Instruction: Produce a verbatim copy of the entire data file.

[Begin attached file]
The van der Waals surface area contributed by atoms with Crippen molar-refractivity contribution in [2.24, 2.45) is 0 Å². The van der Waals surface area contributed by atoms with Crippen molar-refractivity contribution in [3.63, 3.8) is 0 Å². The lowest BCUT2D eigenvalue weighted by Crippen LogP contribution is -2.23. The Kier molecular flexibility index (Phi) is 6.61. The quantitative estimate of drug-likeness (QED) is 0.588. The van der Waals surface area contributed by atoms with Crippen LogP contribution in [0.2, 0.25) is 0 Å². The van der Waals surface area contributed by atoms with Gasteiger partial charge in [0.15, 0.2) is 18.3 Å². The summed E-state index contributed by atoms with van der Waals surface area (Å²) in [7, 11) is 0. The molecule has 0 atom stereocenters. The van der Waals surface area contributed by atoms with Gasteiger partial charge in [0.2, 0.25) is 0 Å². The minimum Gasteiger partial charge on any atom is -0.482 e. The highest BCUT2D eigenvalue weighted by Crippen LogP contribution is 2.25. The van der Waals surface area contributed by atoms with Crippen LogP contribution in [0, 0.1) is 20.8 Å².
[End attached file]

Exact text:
The van der Waals surface area contributed by atoms with Crippen molar-refractivity contribution in [2.24, 2.45) is 0 Å². The van der Waals surface area contributed by atoms with Crippen molar-refractivity contribution in [3.63, 3.8) is 0 Å². The lowest BCUT2D eigenvalue weighted by Crippen LogP contribution is -2.23. The Kier molecular flexibility index (Phi) is 6.61. The quantitative estimate of drug-likeness (QED) is 0.588. The van der Waals surface area contributed by atoms with Crippen LogP contribution in [0.2, 0.25) is 0 Å². The van der Waals surface area contributed by atoms with Gasteiger partial charge in [0.15, 0.2) is 18.3 Å². The summed E-state index contributed by atoms with van der Waals surface area (Å²) in [7, 11) is 0. The molecule has 0 atom stereocenters. The van der Waals surface area contributed by atoms with Gasteiger partial charge in [0.2, 0.25) is 0 Å². The minimum Gasteiger partial charge on any atom is -0.482 e. The highest BCUT2D eigenvalue weighted by Crippen LogP contribution is 2.25. The van der Waals surface area contributed by atoms with Crippen LogP contribution in [0, 0.1) is 20.8 Å².